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Stool examination

What is a stool exam?

The color, mass, hardness and smell of human feces provide information about the condition of the digestive tract. Normally, the excrement consists mainly of water, food residues, bacteria and ablated mucous membrane cells. It gets its color from degraded bile pigments.

If there is visible red blood on the stool, it is probably coming from the middle to lower sections of the intestine, such as hemorrhoids, polyps, or diverticula (protrusions of the intestinal wall). A black, shiny stool (tarry stool) is caused by bleeding in the upper digestive tract (such as the esophagus, stomach): The hemoglobin in the blood is broken down by contact with the stomach acid and then turns the stool black.

However, blood in the stool may not be visible to the naked eye if there are small amounts from higher intestinal sections that are mixed in with the feces. This so-called occult blood can come from, for example, polyps, diverticula, foci of inflammation and colon cancer.

When to do a stool exam

A stool examination is always necessary if there are unclear complaints in the digestive tract such as abdominal pain, cramps, diarrhea or constipation over a long period of time. Especially if you have digestive problems after a trip abroad, a stool examination can provide information about parasites, bacteria or viruses that you have caught on the way.

A stool analysis (examination for blood in the stool) is recommended for people aged 50 and over as part of the early detection of colorectal cancer.

Examination is important for these diseases

Read here for which diseases the examination can be useful:

What do you do during a stool examination?

For the stool test, the patient receives a plastic tube from the doctor with a small spatula attached to the screw cap. He has to take small samples from three different places on the stool and put them into the tube. The sealed tube is then given to the doctor, who sends it to a laboratory for evaluation.

Fecal occult blood test

Testing for invisible (occult) blood in the stool is used to identify colon polyps and tumors that bleed frequently. There are now two ways of doing this:

Immunological stool test (i-FOBT)

In medical diagnostics, the immunological stool test has replaced the hemoccult test that was previously used. Both can detect tiny traces of blood in the stool. While the conventional hemoccult test uses a biochemical color reaction, the immunological stool test uses antibodies.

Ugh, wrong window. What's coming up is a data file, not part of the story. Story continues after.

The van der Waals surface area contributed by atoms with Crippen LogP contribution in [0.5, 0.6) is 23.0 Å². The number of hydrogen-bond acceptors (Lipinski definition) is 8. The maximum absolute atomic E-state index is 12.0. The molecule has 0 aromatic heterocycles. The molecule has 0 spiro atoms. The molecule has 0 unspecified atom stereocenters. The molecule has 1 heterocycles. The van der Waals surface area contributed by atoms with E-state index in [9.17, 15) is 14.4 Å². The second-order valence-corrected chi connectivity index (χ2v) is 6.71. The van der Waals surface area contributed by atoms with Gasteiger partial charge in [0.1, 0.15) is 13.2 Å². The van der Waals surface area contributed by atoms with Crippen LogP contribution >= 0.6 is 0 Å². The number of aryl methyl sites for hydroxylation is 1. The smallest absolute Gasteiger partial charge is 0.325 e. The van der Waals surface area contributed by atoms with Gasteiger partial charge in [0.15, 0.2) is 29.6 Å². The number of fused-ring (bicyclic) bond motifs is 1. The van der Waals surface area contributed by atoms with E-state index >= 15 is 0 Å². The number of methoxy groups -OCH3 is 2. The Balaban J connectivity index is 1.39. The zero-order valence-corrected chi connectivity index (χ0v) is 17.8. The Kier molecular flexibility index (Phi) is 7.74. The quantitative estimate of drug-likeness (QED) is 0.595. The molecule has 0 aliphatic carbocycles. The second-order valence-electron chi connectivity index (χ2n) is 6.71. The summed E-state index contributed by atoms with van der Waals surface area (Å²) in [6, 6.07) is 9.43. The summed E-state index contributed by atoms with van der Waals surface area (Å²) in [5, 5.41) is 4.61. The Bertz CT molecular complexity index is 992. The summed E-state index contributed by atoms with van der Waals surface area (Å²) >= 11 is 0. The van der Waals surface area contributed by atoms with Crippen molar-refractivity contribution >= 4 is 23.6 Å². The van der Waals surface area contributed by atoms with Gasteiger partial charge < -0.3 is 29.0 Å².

The advantage of the immunological blood test: It detects polyps or tumors more reliably than the old hemoccult test. And it raises the false alarm less often than the haemoccult test: This is also positive if the person examined has consumed raw meat, black pudding or vegetables containing peroxidase (such as cauliflower and radish).

Such false-positive results can cause great concern for the patient and lead to unnecessary, stressful follow-up examinations. The immunological stool test, on the other hand, does not react to these foods, but only to human blood.

However, both can trigger another type of false positive. Because not only intestinal polyps and tumors bleed: Both test methods also react to bleeding gums, gastric bleeding, bleeding hemorrhoids and menstrual blood with a supposedly positive result.

Hemoccult test (guaiac test)

The old method of detecting occult blood in stool, the hemoccult test, is also called the guaiac test. In this biochemical test, the red blood pigment hemoglobin is detected in the stool sample with a special solution. Unlike the immunological stool test, this test also reacts to animal blood and foods containing peroxidase (see above).

Whether immunological stool test or haemocult test: If the result is positive, the doctor will arrange further examinations and a colonoscopy. In this way, the source of the occult blood (polyps, colon cancer, etc.) can be determined.

M2-PK stool test

The M2-PK stool test is also used for the early detection of colon cancer. However, this test does not detect blood in the stool, but the enzyme pyruvate kinase: Increased levels of this enzyme can indicate colon cancer or colon cancer precursors. For a more detailed clarification, the doctor will then arrange for further examinations and a colonoscopy. Conversely, normal enzyme levels in the stool do not mean that there is no colon cancer present.

Helicobacter stool test

Antibodies against the stomach germ Helicobacter pylori can be detected with a Helicobacter stool test. The test is carried out if there is a suspicion of an inflammation of the stomach lining or a duodenal ulcer - diseases that are often caused by the bacterium. If the stool examination is positive, i.e. a Helicobacter infection is present, this is treated with medication.

What are the risks of a stool examination?

A stool examination does not involve any risks. You do not come into contact with the feces yourself, to take the stool sample you use a spatula and with this you put the stool sample into the sample tube, which is then tightly closed and passed on to the doctor for stool analysis.

More about the symptoms

The examination can be useful if the following symptoms occur:

What do I have to consider after a stool examination?

After the stool samples have been submitted, there is nothing to consider other than to check with your doctor for the results Stool examination inquire and have any necessary further examinations carried out.

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